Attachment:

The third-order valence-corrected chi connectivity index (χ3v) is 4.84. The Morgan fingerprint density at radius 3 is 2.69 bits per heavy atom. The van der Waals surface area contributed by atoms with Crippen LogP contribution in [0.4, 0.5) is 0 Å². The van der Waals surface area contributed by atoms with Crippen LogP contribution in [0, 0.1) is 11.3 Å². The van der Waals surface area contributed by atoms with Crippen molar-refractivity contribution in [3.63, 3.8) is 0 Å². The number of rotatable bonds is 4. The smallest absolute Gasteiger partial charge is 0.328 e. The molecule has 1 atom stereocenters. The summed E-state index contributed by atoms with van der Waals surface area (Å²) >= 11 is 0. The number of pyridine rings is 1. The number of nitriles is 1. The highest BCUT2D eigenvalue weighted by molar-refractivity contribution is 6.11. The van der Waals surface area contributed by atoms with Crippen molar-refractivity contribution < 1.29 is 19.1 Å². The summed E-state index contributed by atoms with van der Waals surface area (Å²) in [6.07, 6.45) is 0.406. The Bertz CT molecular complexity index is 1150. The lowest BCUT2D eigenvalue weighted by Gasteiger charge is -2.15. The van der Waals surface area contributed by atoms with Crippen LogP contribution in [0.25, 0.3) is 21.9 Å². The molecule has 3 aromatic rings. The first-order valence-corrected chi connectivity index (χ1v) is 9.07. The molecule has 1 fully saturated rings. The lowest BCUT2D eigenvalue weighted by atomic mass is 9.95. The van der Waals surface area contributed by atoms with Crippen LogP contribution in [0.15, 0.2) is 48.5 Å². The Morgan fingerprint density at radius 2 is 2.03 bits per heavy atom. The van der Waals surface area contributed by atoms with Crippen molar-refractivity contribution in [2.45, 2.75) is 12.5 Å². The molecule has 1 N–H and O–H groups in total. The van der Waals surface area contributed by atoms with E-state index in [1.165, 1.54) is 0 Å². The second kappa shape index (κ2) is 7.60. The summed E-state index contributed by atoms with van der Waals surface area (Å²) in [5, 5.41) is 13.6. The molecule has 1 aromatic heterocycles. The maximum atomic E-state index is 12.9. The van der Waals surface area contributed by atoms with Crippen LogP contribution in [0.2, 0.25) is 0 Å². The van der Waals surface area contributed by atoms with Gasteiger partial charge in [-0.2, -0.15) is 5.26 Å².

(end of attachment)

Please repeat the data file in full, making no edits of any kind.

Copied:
The third-order valence-corrected chi connectivity index (χ3v) is 4.84. The Morgan fingerprint density at radius 3 is 2.69 bits per heavy atom. The van der Waals surface area contributed by atoms with Crippen LogP contribution in [0.4, 0.5) is 0 Å². The van der Waals surface area contributed by atoms with Crippen LogP contribution in [0, 0.1) is 11.3 Å². The van der Waals surface area contributed by atoms with Crippen molar-refractivity contribution in [3.63, 3.8) is 0 Å². The number of rotatable bonds is 4. The smallest absolute Gasteiger partial charge is 0.328 e. The molecule has 1 atom stereocenters. The summed E-state index contributed by atoms with van der Waals surface area (Å²) >= 11 is 0. The number of pyridine rings is 1. The number of nitriles is 1. The highest BCUT2D eigenvalue weighted by molar-refractivity contribution is 6.11. The van der Waals surface area contributed by atoms with Crippen molar-refractivity contribution < 1.29 is 19.1 Å². The summed E-state index contributed by atoms with van der Waals surface area (Å²) in [6.07, 6.45) is 0.406. The Bertz CT molecular complexity index is 1150. The lowest BCUT2D eigenvalue weighted by Gasteiger charge is -2.15. The van der Waals surface area contributed by atoms with Crippen LogP contribution in [0.25, 0.3) is 21.9 Å². The molecule has 3 aromatic rings. The first-order valence-corrected chi connectivity index (χ1v) is 9.07. The molecule has 1 fully saturated rings. The lowest BCUT2D eigenvalue weighted by atomic mass is 9.95. The van der Waals surface area contributed by atoms with Crippen LogP contribution in [0.15, 0.2) is 48.5 Å². The Morgan fingerprint density at radius 2 is 2.03 bits per heavy atom. The van der Waals surface area contributed by atoms with Crippen molar-refractivity contribution in [2.45, 2.75) is 12.5 Å². The molecule has 1 N–H and O–H groups in total. The van der Waals surface area contributed by atoms with E-state index in [1.165, 1.54) is 0 Å². The second kappa shape index (κ2) is 7.60. The summed E-state index contributed by atoms with van der Waals surface area (Å²) in [5, 5.41) is 13.6. The molecule has 1 aromatic heterocycles. The maximum atomic E-state index is 12.9. The van der Waals surface area contributed by atoms with Crippen LogP contribution in [0.2, 0.25) is 0 Å². The van der Waals surface area contributed by atoms with Gasteiger partial charge in [-0.2, -0.15) is 5.26 Å².